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I backed up an OLD windows 2003 server that runs SQL with Windows Backup. Am I covered?

Posted on 2016-10-11
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Last Modified: 2016-10-13
We have an old Windows 2003 server and it looks like a drive has failed. We need to power the server down to replace it, but want to have a backup first. I logged into the Server and ran the built in Windows Backup. I made sure that ALL drives were checked, including the one with the databases. I have a good BKF file saved on another server now. It is 75GB which is about the size of all the data combined on the server. We are ready to shut the server down now, but are we covered for a worst case scenario? The backup looks good, but I know this was only the built in Windows Backup. Do I have a false sense of security?
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Question by:Thor2923
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Obi Wan earned 500 total points
ID: 41839113
Nope sounds ok to me. But to save you worries, and another chance run if it fails for some funky reason, restore to a virtual machine, as a test.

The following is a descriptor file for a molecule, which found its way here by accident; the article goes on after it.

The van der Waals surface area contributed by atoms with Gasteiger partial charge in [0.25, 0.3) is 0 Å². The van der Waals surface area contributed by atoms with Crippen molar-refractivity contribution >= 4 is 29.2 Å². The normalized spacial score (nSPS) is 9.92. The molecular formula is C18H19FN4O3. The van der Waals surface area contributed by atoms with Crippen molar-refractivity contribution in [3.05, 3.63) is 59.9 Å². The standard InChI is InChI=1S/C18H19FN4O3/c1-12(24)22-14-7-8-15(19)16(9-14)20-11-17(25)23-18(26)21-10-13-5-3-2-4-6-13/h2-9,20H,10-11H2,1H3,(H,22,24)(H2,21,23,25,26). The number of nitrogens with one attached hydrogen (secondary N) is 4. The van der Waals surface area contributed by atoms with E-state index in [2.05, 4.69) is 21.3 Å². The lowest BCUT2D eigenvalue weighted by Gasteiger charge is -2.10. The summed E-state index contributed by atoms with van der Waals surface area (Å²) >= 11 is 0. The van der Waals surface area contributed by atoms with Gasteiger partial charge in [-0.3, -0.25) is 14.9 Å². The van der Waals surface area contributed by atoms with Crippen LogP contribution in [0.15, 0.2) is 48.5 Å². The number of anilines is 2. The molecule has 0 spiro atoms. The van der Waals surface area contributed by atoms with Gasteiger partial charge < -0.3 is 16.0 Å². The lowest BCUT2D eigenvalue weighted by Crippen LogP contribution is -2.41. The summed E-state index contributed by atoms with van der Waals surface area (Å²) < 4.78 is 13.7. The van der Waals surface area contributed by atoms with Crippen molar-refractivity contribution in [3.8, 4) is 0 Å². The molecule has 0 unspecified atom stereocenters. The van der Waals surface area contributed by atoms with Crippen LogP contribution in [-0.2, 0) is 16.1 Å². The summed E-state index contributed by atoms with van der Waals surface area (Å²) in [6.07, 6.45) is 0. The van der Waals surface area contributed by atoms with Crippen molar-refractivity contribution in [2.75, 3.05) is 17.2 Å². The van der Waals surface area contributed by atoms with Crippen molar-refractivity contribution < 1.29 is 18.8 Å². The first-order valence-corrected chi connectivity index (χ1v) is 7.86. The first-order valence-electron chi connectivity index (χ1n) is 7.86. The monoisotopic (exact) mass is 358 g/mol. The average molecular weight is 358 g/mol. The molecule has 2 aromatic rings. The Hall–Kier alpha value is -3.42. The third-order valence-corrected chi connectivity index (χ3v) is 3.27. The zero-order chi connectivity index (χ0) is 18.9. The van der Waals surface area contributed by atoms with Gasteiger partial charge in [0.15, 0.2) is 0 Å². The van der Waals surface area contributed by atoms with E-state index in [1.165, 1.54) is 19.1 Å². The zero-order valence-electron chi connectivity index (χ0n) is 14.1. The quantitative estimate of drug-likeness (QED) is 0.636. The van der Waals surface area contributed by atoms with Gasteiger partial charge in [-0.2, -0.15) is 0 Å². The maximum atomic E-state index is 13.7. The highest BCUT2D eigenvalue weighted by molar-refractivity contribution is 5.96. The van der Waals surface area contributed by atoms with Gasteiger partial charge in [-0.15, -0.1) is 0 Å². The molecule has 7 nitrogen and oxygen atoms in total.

if good, leave on, shut down old machine, or do as you need to do.
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by:Dr. Klahn
ID: 41839149
If it's that important, I'd make a second backup using different software such as Macrium Reflect.
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by:Niten Kumar
ID: 41839153
Yeah Windows backup seems good enough.  But just to feel at ease you might wanna take a SQL backup too.  There are many free easy to use utilities.  Try the following link:

http://sqlbackupfree.com/best-sql-backup-software/
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by:David Johnson, CD, MVP
ID: 41839187
If a drive has failed if it is in a raid array why not just replace the drive and let the array rebuild.
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by:Lee W, MVP
ID: 41839223
Who knows?  Even backups that SHOULD work fail.  Have you tried to RESTORE it?  Test restores are VITAL to ANY backup strategy!
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by:ArneLovius
ID: 41839299
Especially on older operating systems, I am a BIG fan of taking an offline image based backup before replacing or repairing storage subsystems.

An offline image based backup does not have to worry about locked files...

I usually recommend using clonezilla booting from USB or optical media, and then copying to a local USB disk, or over the network to suitable network share.
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